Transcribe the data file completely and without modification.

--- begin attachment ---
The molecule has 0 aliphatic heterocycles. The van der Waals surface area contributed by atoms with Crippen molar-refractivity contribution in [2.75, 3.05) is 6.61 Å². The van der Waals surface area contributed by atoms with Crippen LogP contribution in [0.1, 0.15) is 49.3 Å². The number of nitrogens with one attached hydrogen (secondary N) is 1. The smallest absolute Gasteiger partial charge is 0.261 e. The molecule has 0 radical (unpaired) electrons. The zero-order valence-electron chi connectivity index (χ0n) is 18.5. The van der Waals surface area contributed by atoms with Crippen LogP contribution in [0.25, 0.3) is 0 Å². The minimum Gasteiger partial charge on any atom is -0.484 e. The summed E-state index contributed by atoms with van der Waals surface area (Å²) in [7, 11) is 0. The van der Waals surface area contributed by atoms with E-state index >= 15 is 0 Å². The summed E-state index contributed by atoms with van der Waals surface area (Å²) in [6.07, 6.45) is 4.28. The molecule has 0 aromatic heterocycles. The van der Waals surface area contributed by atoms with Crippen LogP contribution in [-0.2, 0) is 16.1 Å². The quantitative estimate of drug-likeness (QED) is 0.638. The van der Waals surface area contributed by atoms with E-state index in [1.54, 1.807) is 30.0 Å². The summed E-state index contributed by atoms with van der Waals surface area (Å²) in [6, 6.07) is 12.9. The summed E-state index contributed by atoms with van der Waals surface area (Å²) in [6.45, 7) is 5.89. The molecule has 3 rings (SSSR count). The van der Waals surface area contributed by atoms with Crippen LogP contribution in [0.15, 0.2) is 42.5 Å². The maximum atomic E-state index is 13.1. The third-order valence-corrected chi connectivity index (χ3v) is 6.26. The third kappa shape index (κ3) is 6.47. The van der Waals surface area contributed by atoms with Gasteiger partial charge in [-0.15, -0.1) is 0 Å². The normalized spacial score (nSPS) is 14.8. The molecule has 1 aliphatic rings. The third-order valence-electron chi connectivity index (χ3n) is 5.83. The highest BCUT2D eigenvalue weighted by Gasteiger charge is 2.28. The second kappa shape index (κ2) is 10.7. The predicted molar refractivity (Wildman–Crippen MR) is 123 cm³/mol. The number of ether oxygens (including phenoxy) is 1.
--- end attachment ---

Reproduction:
The molecule has 0 aliphatic heterocycles. The van der Waals surface area contributed by atoms with Crippen molar-refractivity contribution in [2.75, 3.05) is 6.61 Å². The van der Waals surface area contributed by atoms with Crippen LogP contribution in [0.1, 0.15) is 49.3 Å². The number of nitrogens with one attached hydrogen (secondary N) is 1. The smallest absolute Gasteiger partial charge is 0.261 e. The molecule has 0 radical (unpaired) electrons. The zero-order valence-electron chi connectivity index (χ0n) is 18.5. The van der Waals surface area contributed by atoms with Crippen LogP contribution in [0.25, 0.3) is 0 Å². The minimum Gasteiger partial charge on any atom is -0.484 e. The summed E-state index contributed by atoms with van der Waals surface area (Å²) in [7, 11) is 0. The van der Waals surface area contributed by atoms with E-state index >= 15 is 0 Å². The summed E-state index contributed by atoms with van der Waals surface area (Å²) in [6.07, 6.45) is 4.28. The molecule has 0 aromatic heterocycles. The van der Waals surface area contributed by atoms with Crippen LogP contribution in [-0.2, 0) is 16.1 Å². The quantitative estimate of drug-likeness (QED) is 0.638. The van der Waals surface area contributed by atoms with E-state index in [1.54, 1.807) is 30.0 Å². The summed E-state index contributed by atoms with van der Waals surface area (Å²) in [6, 6.07) is 12.9. The summed E-state index contributed by atoms with van der Waals surface area (Å²) in [6.45, 7) is 5.89. The molecule has 3 rings (SSSR count). The van der Waals surface area contributed by atoms with Crippen LogP contribution in [0.15, 0.2) is 42.5 Å². The maximum atomic E-state index is 13.1. The third-order valence-corrected chi connectivity index (χ3v) is 6.26. The third kappa shape index (κ3) is 6.47. The van der Waals surface area contributed by atoms with Gasteiger partial charge in [-0.15, -0.1) is 0 Å². The normalized spacial score (nSPS) is 14.8. The molecule has 1 aliphatic rings. The third-order valence-electron chi connectivity index (χ3n) is 5.83. The highest BCUT2D eigenvalue weighted by Gasteiger charge is 2.28. The second kappa shape index (κ2) is 10.7. The predicted molar refractivity (Wildman–Crippen MR) is 123 cm³/mol. The number of ether oxygens (including phenoxy) is 1.